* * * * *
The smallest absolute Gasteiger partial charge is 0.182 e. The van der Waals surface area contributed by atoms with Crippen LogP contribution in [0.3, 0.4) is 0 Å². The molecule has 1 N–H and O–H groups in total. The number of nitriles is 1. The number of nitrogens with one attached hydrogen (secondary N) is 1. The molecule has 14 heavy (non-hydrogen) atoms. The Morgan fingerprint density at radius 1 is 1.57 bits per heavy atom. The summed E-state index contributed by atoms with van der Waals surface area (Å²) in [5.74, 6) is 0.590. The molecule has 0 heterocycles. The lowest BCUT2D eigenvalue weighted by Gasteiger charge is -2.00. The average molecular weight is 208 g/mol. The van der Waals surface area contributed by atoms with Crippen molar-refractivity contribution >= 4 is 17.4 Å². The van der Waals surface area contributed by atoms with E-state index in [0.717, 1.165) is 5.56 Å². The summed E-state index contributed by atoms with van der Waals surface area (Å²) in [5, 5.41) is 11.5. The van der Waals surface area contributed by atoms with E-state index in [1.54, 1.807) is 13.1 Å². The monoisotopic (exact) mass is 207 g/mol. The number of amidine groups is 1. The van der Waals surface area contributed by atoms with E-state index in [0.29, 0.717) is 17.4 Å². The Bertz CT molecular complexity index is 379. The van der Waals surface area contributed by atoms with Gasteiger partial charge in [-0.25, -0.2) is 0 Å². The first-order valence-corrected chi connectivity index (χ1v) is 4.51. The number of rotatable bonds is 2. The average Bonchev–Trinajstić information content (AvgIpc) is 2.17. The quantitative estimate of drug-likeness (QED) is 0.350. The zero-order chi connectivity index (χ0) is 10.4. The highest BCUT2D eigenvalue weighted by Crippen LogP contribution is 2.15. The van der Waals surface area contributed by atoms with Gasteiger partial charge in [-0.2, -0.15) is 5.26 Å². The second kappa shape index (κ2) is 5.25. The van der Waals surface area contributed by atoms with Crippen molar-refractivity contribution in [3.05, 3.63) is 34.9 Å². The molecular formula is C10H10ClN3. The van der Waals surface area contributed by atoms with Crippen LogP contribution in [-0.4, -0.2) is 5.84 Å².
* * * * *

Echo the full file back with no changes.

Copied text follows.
The smallest absolute Gasteiger partial charge is 0.182 e. The van der Waals surface area contributed by atoms with Crippen LogP contribution in [0.3, 0.4) is 0 Å². The molecule has 1 N–H and O–H groups in total. The number of nitriles is 1. The number of nitrogens with one attached hydrogen (secondary N) is 1. The molecule has 14 heavy (non-hydrogen) atoms. The Morgan fingerprint density at radius 1 is 1.57 bits per heavy atom. The summed E-state index contributed by atoms with van der Waals surface area (Å²) in [5.74, 6) is 0.590. The molecule has 0 heterocycles. The lowest BCUT2D eigenvalue weighted by Gasteiger charge is -2.00. The average molecular weight is 208 g/mol. The van der Waals surface area contributed by atoms with Crippen molar-refractivity contribution >= 4 is 17.4 Å². The van der Waals surface area contributed by atoms with E-state index in [0.717, 1.165) is 5.56 Å². The summed E-state index contributed by atoms with van der Waals surface area (Å²) in [5, 5.41) is 11.5. The van der Waals surface area contributed by atoms with E-state index in [1.54, 1.807) is 13.1 Å². The monoisotopic (exact) mass is 207 g/mol. The number of amidine groups is 1. The van der Waals surface area contributed by atoms with E-state index in [0.29, 0.717) is 17.4 Å². The Bertz CT molecular complexity index is 379. The van der Waals surface area contributed by atoms with Gasteiger partial charge in [-0.25, -0.2) is 0 Å². The first-order valence-corrected chi connectivity index (χ1v) is 4.51. The number of rotatable bonds is 2. The average Bonchev–Trinajstić information content (AvgIpc) is 2.17. The quantitative estimate of drug-likeness (QED) is 0.350. The zero-order chi connectivity index (χ0) is 10.4. The highest BCUT2D eigenvalue weighted by Crippen LogP contribution is 2.15. The van der Waals surface area contributed by atoms with Gasteiger partial charge in [-0.2, -0.15) is 5.26 Å². The second kappa shape index (κ2) is 5.25. The van der Waals surface area contributed by atoms with Crippen molar-refractivity contribution in [3.05, 3.63) is 34.9 Å². The molecular formula is C10H10ClN3. The van der Waals surface area contributed by atoms with Crippen LogP contribution in [-0.4, -0.2) is 5.84 Å².